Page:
Properties of all formal languages, as described in [Tar35] page 166. . .

Unlike natural languages, formal languages are not universal, specifcially in that they do no posses (directly) terms denoting symbols or expressions of the same (or other) language. Thus, we must carefully distinguish between the languages used. . . · when speaking in a given language (called the language or the object language), and · when speaking about a given language (called the metalanguage). Similarly, we must carefully distinguish between the theory that is the object of investigation (called the theory) and the theory in which the investigation is being carried out (called the metatheory). It is possible to give a method by which a correct definition of truth can be constructed for any formal language ([Tar35] 168).1 Describing such a method is difficult, and Tarski chooses instead to construct a definition of truth for a specifc formal language, namely, the language of the calculus of classes. Tarski then begins a meticulous construction of both the language and the metalanguage. Oddly (and at least I think so), Tarski chooses to use letters for the operations in the object language (in Polish notation no less) and symbols for the metalanguage (in normal infix notation). Symbol N A I Meaning negation disjunction universal quantification inclusion

The real focus of this section is the development of the metalanguage for the calculus of classes and the metatheory, called the metacalculus of classes. The tedious construction is not noted here, but one key aspect of the metalanguage is the following. The fact that the metalanguage contains both an individual name and a translation of every expression (and in particular of every sentence) of the language studied will play a decisive part in the construction of the definition of truth. . . ([Tar35] 172). Some Key Definitions. . . Let S be the class of all well-formed sentences in the language, and Cn(X) be the class of all consequences of the class of sentences X. Definition 17 (Provable Sentence / Theorem). x is a provable (accepted) sentence or a theorem ­ in symbols x P r ­ if and only if x is a consequence of the set of all axioms. Definition 18 (Deductive System). X is a deductive system if and only if Cn(X) X S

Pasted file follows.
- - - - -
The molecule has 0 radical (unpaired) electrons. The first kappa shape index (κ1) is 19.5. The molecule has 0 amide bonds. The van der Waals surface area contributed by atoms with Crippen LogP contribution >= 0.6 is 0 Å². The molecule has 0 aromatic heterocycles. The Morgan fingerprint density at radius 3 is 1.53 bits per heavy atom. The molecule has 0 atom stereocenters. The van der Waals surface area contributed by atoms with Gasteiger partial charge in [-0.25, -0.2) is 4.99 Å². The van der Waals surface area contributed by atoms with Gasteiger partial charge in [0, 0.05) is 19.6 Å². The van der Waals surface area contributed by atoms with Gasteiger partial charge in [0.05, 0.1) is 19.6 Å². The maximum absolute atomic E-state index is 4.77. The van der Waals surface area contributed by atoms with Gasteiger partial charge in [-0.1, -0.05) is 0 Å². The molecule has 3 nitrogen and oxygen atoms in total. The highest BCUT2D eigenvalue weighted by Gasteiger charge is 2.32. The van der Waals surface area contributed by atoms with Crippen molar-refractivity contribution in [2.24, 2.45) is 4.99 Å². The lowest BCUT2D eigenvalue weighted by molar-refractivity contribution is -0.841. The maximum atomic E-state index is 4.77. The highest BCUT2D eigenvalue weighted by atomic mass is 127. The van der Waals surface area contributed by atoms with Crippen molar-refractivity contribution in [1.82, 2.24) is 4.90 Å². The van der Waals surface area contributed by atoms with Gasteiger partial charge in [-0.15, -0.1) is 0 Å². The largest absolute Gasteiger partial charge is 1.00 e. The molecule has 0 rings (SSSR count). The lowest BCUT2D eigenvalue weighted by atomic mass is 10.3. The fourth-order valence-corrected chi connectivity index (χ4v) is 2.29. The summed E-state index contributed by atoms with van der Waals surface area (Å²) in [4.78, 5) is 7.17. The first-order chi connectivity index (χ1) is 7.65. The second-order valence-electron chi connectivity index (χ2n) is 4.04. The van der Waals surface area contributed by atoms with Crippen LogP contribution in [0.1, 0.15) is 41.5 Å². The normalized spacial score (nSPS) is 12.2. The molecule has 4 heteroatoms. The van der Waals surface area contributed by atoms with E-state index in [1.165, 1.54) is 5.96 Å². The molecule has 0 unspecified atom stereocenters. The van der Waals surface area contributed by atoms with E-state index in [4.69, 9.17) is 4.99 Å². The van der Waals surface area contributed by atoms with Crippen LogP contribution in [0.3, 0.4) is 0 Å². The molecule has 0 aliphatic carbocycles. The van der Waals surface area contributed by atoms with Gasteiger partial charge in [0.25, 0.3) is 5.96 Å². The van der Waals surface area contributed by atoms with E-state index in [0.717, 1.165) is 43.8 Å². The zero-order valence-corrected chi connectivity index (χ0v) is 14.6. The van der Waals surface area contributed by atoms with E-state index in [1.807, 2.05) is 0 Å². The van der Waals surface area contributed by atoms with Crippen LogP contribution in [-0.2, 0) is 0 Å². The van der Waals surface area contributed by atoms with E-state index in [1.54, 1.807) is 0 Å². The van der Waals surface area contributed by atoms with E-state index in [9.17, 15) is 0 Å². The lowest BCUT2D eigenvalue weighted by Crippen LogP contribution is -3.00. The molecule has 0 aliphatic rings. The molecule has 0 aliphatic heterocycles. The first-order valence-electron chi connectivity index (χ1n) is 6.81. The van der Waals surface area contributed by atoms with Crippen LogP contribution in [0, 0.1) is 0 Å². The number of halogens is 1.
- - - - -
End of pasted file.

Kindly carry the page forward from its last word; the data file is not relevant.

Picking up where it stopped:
1 Is

this really what he means? If so, has anyone done this?


Definition 19 (Consistency). X is a consistent class of sentences if and only if X S and if, for every sentence x, either x Cn(X) or ¬x Cn(X).2 Definition 20 (Completeness). X is a complete class of sentences if and only if X S and if, for every sentence x, either x Cn(X) or ¬x Cn(X). Definition 21 (Equivalence). The sentences x and y are equivalent with respect to the class X of sentences if and only if x X, y S, X S and both ¬xy Cn(X) and ¬y x Cn(X) (which is the same as saying x y Cn(X) and y x Cn(X)).


The Concept of True Sentence in the Language of the Calculus of Classes

In this section, Tarski constructs a semantic definition of `true sentence' for the calculus of classes.


The Concept of True Sentence in the Languages of Finite Order

still working.


The Concept of True Sentence in the Languages of Infinite Order

still working.



still working.



still working.


[Tar35] Alfred Tarski, `The concept of truth in formalized languages', Logic, Semantics and Metamathematics, Oxford University Press, Oxford (1956), 1935, JH Woodger (trans.); First published as `Der Wahrheitsbegriff in Den Formaliserten Sprachen', Studia Philosophica I (1935).

2 I've

never seen consistency phrased this way. . . just curious.